TORONTO — Canadian fertilizer producer Potash Corp. said Friday its board of directors will review the $38.5 billion hostile takeover bid from BHP Billiton Ltd., shortly after BHP formally launched its offer.
Potash Corp., the world's largest fertilizer producer, advised shareholders not to take any action on the Australian mining giant's bid until its review process is complete.
"Potash Corp.'s board will make a recommendation to shareholders regarding the offer, but in the meantime... advises shareholders not to take any action regarding the offer," the company said in a statement.
The attempt by the Anglo-Australian company to take over PotashCorp has the potential to be the biggest foreign takeover in Canadian history.
The move by the Saskatchewan-based company comes after BHP Billiton said earlier this week it would go directly to shareholders with the $130 a share offer after the board rejected BHP's offer on an informal basis.
BHP said it was offering a 20 percent premium to the closing price on Aug. 11 — the day before BHP's first approach to Potash directors.
BHP Billiton also said it plans to maintain current job levels at PotashCorp's Saskatchewan and New Brunswick operations "for the foreseeable future."
But Bill Doyle, Potash Corp.'s chief executive, called the offer "ludicrous," saying it grossly undervalues the company.
PotashCorp has refused to speculate on what its shares are really worth and BHP Billiton has said it won't comment on what it would be willing to pay if a rival steps up. BHP said it currently has the only offer on the table.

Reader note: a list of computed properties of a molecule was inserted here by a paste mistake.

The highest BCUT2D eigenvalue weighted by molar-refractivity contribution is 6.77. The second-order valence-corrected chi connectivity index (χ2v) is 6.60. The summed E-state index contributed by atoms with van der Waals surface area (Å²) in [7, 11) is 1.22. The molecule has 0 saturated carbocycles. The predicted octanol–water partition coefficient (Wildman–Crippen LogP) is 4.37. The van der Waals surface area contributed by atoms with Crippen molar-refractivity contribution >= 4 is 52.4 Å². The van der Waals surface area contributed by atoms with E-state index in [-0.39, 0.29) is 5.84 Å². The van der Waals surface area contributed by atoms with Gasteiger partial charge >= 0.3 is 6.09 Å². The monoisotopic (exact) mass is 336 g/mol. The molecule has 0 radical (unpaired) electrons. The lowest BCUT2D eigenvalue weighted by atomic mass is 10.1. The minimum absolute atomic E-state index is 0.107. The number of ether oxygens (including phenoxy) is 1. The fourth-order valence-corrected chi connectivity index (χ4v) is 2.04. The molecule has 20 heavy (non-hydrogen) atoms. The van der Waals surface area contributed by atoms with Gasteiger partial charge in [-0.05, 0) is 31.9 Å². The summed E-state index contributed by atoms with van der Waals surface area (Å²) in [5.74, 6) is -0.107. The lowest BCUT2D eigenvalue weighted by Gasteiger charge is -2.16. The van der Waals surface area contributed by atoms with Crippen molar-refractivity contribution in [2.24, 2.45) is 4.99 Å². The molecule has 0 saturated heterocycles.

Credit Suisse analysts predicted Potash may accept a bid based on a 50 percent premium, and said in a report they expect BHP to make a revised offer in the coming weeks or months. Some analysts said BHP rival Rio Tinto may be contemplating a counter offer but others thought that unlikely since it sold its potash businesses in 2009.
The leader of Canada's New Democrat Party, Jack Layton, said Friday his party wants the Conservative government to perform a comprehensive review of the potential acquisition, which would include public hearings in the regions that would be most affected.
He said he wanted to avoid a repeat of what happened with Vale Inco, in which the Brazilian miner and its Canadian unionized workforce were locked in one of the longest labor disputes in the country's history last year.
Potash, a key fertilizer ingredient, is a big global business dominated by Belarus Potash Co. and Canpotex Ltd., which represents Saskatchewan potash producers.
Formally known as Potash Corp. of Saskatchewan, the Canadian company was created by the provincial government in 1975 and was privatized in 1989. Canadian legislation dictates that it maintain its head office in Saskatchewan.